Plenty of Republicans were not in the mood to celebrate on election night. About 200 gathered at the Lincoln Restaurant in Washington DC, where they had hoped they could watch a heavy defeat for Donald Trump and begin the process of returning their party to its centre-Right origins. Instead, people began drifting home before midnight.
Since then, Republicans of the Never Trump variety have had to wrestle with what comes next, questioning whether the party of Lincoln can ever recover and what their place in it might be. People like Meghan Milloy, who has been a Republican since her school years but who campaigned against her own party by helping set up 'Republican Women for Hillary'. 'A lot of folks were in shock,' she said. 'There wasn't much talking for the first few days. People were giving each other space.'
Most had assumed a defeat for Trump would mean a chance for the Republican Party to regroup and rebuild in its original image. Instead, her group has had to begin the process of repositioning, renaming itself 'Republican Women for America' and setting itself the task of becoming a watchdog. They plan to ensure Trump sticks to some of his promises – such as not overturning the Supreme Court decision legalising gay marriage - and will campaign against his less palatable pledges, such as deporting as many as 11 million immigrants. 'We are going to work to move the party more towards the centre,' she said. 'We have women in our group that have expressed interest in running for office to prove that the Republican Party is not just about Donald Trump and Steve Bannon. It is about people who aren't racist and who aren't misogynist.'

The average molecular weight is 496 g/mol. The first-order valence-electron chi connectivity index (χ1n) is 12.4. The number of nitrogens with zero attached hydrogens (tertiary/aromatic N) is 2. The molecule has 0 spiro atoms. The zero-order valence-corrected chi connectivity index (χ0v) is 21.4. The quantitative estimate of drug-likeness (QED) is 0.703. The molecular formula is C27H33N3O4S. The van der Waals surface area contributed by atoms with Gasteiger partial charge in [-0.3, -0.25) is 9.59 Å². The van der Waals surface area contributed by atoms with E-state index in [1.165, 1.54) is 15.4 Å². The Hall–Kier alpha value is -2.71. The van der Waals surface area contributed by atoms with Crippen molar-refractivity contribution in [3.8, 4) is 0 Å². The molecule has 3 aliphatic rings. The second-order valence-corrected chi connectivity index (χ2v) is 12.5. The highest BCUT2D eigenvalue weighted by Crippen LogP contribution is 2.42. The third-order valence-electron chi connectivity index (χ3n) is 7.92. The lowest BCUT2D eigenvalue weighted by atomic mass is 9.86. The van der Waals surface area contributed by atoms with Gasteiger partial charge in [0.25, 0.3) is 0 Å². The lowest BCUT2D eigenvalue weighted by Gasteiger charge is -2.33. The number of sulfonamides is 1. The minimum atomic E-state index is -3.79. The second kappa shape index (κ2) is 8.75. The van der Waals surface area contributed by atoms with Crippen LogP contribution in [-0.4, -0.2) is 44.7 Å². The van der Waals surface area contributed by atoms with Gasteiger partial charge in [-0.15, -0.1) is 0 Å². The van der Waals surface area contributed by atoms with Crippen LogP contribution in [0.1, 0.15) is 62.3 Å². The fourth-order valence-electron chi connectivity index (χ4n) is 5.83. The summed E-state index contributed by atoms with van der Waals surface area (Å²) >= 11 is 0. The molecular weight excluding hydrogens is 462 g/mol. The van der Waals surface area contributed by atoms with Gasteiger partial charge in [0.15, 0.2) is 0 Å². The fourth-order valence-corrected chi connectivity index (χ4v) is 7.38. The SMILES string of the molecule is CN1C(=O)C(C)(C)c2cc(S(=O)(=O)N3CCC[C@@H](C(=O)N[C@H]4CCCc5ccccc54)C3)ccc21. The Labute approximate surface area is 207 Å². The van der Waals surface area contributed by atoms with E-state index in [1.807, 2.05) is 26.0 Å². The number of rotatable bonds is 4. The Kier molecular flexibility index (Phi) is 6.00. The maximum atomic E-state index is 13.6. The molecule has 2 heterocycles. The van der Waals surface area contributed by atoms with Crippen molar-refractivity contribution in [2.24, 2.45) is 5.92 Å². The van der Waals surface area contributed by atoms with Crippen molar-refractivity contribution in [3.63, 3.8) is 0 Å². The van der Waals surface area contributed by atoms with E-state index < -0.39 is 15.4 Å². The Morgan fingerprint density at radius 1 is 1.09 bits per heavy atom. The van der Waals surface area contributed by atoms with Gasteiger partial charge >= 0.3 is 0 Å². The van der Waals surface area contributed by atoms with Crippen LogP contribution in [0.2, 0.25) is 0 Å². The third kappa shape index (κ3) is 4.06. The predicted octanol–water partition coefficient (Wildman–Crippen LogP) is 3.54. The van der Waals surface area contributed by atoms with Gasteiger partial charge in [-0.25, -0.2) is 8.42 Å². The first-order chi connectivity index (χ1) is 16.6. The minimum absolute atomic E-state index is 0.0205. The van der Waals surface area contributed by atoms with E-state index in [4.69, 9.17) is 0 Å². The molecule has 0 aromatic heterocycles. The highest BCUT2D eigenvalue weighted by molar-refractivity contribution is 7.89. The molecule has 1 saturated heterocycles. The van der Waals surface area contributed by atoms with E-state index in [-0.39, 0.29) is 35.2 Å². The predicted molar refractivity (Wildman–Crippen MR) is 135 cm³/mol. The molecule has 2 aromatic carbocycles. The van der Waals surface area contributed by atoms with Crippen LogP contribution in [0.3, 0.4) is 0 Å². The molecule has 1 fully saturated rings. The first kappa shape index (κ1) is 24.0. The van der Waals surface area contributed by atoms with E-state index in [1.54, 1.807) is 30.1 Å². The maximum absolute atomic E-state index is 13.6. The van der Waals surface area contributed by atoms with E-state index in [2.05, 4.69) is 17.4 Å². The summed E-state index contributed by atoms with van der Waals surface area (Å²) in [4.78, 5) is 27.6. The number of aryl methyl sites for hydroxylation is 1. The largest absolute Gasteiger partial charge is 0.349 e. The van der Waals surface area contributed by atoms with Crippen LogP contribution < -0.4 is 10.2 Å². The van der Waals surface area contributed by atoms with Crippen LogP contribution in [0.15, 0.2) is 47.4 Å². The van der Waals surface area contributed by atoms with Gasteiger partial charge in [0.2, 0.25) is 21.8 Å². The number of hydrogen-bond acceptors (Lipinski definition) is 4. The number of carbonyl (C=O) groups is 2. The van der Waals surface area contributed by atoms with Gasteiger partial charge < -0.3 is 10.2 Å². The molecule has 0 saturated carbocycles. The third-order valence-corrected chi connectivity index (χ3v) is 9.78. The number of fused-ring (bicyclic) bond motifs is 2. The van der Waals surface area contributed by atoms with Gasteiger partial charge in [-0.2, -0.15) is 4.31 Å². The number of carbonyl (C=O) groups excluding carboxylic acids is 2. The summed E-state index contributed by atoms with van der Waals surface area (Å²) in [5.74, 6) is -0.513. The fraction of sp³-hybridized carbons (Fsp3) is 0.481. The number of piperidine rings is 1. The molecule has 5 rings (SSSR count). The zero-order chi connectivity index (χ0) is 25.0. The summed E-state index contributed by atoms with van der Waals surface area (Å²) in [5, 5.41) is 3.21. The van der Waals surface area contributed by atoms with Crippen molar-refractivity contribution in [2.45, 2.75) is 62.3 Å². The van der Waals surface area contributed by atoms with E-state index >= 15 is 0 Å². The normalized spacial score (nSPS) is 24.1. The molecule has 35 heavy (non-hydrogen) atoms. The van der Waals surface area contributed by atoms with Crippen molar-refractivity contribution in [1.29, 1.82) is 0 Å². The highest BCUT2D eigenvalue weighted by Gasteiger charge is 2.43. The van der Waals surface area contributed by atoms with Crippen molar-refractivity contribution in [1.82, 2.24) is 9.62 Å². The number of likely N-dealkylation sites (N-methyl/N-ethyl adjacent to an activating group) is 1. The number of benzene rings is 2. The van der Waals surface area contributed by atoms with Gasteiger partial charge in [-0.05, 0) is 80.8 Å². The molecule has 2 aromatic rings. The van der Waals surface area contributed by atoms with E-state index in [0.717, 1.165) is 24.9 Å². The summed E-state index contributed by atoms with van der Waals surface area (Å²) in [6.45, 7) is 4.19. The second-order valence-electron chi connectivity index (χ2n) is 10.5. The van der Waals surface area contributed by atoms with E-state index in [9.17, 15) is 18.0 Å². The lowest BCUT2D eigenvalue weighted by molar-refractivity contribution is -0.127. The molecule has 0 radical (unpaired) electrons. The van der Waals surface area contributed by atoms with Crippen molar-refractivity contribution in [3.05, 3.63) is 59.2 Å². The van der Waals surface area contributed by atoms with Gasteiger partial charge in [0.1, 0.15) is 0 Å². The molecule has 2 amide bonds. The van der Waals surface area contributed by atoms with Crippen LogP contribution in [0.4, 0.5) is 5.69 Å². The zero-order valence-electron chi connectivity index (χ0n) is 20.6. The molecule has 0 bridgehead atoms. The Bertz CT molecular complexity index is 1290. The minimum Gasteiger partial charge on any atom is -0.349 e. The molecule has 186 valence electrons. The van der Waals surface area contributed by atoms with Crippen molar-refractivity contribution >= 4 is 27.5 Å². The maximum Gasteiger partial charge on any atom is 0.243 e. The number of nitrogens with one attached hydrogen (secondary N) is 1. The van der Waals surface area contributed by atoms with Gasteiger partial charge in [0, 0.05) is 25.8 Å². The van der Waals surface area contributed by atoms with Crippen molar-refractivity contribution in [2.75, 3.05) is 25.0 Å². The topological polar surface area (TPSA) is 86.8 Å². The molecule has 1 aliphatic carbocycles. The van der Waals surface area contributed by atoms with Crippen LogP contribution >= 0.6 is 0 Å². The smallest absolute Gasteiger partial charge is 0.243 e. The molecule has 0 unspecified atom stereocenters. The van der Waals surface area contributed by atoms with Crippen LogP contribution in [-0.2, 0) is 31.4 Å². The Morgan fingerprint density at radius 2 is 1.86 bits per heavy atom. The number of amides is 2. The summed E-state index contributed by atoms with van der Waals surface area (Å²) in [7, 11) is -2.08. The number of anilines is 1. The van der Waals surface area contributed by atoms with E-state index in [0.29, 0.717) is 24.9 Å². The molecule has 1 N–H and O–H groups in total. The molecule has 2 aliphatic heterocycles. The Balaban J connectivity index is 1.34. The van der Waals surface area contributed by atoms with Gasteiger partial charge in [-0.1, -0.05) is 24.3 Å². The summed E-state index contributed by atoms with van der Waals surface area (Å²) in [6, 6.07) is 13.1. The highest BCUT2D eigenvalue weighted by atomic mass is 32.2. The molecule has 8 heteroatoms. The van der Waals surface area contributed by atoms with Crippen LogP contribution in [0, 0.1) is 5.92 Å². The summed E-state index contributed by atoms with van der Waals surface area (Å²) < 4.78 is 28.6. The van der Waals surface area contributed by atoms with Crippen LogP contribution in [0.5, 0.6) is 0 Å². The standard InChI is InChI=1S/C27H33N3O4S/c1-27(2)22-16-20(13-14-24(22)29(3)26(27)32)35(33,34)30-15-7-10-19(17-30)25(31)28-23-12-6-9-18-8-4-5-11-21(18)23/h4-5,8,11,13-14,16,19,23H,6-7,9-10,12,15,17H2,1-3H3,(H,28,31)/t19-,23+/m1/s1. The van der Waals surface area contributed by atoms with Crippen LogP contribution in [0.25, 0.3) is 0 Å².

The approach is similar to some of the party's high-profile internal critics. Senator Lindsey Graham, who likened the choice in the primaries between Trump and Ted Cruz to being given a choice between being shot or poisoned, was quick to set aside his epic trolling and congratulate the president-elect once victory was sealed.
His most ardent critics inside the party have been muted by the shock of Tuesday night. And the scale of Trump's win – capturing battleground states such as Ohio, Florida and Pennsylvania, as well as being on course to snag the reliably Democratic Michigan – eliminated a rather bolder plan B.
That rested with the fortunes of Evan McMullin, a former CIA agent who emerged as an eleventh-hour, Never Trump candidate. A strong showing would have had his backers wondering whether his moderate, conservative message – visiting a mosque and offering undocumented immigrants a path to legal status – might not provide the blueprint to a new centre-right party, one that picked up the traditions of Edmund Burke and Ronald Reagan even as Trump and Bannon ripped them out of the GOP.
If McMullin, a Mormon, could clinch Utah, a state where Trump's 'New York values' meant he struggled to win support, then Plan B was a goer. In the event, it was swept away in a Trumpquake, like Hillary Clinton's hopes of becoming the first female president. McMullin could manage only third place with a disappointing 22 per cent of the vote.
With the Senate and House remaining firmly in Republican hands, and Trump now preparing for the White House, there seems precious little room for a new party. For now, Never Trump means sitting tight. As William Kristol, editor of the Weekly Standard and another high-profile Never Trumper, puts it:
'In a way, conservative stance toward Trump is simple: Help him when he's right, push him to be right if possible, and oppose him when wrong.'
Listen to Freddy Gray and Grover Norquist on Trump's relationship with the Republican party